I ask a candidate to give me their "magic number"  if it is  within the range my client will pay  i will run with it no matter what they make now.  If it's  high then i tell them i can't hit it and ask them for current salary.  If i can get them an increase we discuss it to see if they are going to be reasonable. 

 

The ones that are not workable are the ones who have not worked in several years and decide that they will only accept what they were making three years ago adjusted for cost of living when they should be willing to take a little less than what they were making.  One of mine who has not worked since 2004 decided if she was making 100K then she should get a minimum of 100K  probably more because she made that much 7 years ago.  I finally had to tell her that i would be lucky if i could get her an interview at all at any salary.  She thinks i am an idiot but i guess there are a lot of idiot recruiters out there because she still is not working.  It could also have something to do with wanting a company to ship her household goods from overseas .  She was  told by someone that moving things from Texas to LA would not cost anymore than moving them from England to LA.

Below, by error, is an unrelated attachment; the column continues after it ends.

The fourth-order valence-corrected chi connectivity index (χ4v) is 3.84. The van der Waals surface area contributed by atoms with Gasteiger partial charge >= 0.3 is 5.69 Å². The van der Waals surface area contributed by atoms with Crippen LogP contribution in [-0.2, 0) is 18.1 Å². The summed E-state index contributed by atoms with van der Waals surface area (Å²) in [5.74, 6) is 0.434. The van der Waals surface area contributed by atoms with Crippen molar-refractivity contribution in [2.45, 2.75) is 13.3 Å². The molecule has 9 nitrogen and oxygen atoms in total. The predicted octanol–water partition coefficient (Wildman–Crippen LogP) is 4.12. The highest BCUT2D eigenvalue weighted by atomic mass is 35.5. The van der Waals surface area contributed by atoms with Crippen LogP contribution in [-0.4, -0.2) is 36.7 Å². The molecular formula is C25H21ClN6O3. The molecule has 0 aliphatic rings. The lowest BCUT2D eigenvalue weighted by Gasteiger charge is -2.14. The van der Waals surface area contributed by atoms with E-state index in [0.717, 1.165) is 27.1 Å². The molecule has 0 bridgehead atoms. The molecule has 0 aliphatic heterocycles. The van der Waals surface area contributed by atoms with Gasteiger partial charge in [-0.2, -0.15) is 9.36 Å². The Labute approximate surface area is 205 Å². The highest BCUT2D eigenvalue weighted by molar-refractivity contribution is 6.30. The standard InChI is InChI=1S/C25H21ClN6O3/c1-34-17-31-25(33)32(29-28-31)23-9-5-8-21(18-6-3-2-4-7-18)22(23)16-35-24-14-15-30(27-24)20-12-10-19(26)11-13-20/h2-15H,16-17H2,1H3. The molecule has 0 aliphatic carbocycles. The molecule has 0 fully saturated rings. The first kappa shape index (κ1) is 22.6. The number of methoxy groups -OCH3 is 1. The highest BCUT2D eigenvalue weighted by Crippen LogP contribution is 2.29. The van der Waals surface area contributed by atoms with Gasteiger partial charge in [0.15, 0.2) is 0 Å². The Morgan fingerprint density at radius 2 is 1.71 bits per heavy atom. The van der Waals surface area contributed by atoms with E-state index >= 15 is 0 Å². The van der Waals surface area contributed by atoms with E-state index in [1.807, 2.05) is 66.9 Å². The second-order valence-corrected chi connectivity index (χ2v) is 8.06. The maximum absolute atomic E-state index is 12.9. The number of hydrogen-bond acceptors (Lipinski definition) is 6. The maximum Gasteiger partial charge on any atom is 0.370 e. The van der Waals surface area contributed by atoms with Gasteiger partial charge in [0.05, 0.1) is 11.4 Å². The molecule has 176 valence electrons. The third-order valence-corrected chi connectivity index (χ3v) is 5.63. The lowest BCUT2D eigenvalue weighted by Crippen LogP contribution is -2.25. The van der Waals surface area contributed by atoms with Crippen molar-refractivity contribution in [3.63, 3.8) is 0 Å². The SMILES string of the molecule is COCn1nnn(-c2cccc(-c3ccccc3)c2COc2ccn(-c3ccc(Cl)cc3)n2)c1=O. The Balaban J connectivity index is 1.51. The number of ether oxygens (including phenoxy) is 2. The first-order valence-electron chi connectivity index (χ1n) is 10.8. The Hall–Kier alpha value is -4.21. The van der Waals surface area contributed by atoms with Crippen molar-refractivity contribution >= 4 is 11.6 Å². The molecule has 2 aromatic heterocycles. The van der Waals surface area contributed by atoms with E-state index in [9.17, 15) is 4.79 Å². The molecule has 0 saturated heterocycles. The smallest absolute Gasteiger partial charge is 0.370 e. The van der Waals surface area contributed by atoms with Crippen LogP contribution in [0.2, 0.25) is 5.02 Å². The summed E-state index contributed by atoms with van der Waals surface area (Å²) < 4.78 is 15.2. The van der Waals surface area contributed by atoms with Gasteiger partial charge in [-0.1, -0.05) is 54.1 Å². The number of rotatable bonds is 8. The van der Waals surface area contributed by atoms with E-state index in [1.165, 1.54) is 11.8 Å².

Honestly wish i had some of the stuff the gurus are smoking or swallowing then this nutty stuff would just make me giggle.

Comment by Bill Schultz on October 28, 2011 at 6:24pm

Your salary history almost always matters.  I get a fewfols coming off green card authorization who are severely underpaid and extremely talented.  Their companies know they are not going anywhere while the green card is in works.  They often get huge bumps in salary.  That's an exception.  

Comment

You need to be a member of RecruitingBlogs to add comments!

Join RecruitingBlogs

Subscribe

Sponsored Video

Marketing Partners

Upcoming Webinar

RecruitingBlogs on Twitter

Recruiting Videos

  • Add Videos
  • View All

© 2014   Created by RecruitingBlogs.   Powered by

Badges  |  Report an Issue  |  Terms of Service

scroll to the top